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The virtual replay visualizations of shots never seen before impressed home viewers and sports television commentators alike, but the real imaging news—vision news, in fact—at 2001's Super Bowl extravaganza at Tampa, FL hit the headlines only after the game.
The image processing-based 3-D replay effects tech, now dubbed "EyeVision," was jointly developed by virtual video advertising/video processing specialists at Princeton Video Image (PVI) and a team from CBS Sports Engineering. With 33 cameras placed around the field, in a manner conceptually similar to the approach used in making the sci-fi film The Matrix, (July `99) but taken to near real-time use, angles on key plays could be re-invented at will to show the best take on the play.
CBS broadcast viewers saw the stunning effect rotate to show multiple angles of the action after the touchdown kickoff return by the Baltimore Ravens' Jamal Lewis, for instance, to show he'd maintained possession of the football across the goal line, and about four times per half through the game. EyeVision can cut a 270-degree swath.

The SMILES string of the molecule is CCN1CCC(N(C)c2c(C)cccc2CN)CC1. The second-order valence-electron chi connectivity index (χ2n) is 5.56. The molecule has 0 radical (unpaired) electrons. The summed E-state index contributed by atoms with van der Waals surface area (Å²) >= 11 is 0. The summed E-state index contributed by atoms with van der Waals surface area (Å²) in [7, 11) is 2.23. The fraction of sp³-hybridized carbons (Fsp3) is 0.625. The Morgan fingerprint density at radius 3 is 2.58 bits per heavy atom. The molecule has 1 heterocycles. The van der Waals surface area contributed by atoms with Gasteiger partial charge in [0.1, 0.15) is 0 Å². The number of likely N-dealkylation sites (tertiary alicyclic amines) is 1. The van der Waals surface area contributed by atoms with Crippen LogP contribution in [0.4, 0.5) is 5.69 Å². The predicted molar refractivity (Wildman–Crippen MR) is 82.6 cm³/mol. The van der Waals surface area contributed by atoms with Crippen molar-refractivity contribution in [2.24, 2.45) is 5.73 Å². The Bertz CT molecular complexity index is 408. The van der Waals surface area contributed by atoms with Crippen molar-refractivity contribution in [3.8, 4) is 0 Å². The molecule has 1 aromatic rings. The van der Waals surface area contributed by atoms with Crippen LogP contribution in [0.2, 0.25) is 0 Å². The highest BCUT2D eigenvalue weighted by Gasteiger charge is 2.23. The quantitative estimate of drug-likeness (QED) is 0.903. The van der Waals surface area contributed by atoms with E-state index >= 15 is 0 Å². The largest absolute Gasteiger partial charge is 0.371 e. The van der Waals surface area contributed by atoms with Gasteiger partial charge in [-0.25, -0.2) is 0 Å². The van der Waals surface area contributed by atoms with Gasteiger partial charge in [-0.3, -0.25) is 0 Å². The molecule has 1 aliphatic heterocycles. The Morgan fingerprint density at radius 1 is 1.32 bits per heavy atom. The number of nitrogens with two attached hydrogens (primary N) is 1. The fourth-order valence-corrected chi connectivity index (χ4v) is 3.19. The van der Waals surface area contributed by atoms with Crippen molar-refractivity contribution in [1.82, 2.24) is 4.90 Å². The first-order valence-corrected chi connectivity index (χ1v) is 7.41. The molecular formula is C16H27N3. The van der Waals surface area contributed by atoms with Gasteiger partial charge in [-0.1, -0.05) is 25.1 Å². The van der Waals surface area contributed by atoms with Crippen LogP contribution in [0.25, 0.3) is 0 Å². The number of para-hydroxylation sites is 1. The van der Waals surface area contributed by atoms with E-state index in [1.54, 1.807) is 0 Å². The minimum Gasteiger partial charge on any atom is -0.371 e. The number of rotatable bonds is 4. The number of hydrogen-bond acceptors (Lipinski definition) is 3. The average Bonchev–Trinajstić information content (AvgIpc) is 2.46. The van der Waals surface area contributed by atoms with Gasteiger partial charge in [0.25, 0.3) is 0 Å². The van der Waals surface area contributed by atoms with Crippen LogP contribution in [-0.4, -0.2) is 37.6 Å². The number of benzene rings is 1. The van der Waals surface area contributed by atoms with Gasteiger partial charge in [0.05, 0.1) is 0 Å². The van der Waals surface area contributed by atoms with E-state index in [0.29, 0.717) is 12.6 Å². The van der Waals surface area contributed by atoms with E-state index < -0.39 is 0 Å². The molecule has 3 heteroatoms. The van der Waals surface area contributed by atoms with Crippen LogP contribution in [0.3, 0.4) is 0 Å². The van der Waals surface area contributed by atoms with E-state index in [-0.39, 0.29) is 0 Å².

PVI (Lawrenceville, NJ), CBS, and digital asset management firm Core Digital Technologies have formed a joint venture to further the technology from here. The big news outside Raymond James Stadium was a first that caught many by surprise and created some protest: the hundred thousand fans and workers were caught on video, their faces digitized on the spot, for analysis and matching against a Tampa Police Department mugshot database in a security command center on the stadium grounds. There, local, state, and federal law enforcement officers monitored results in an effort to prevent terrorism or other major crime (shown at left).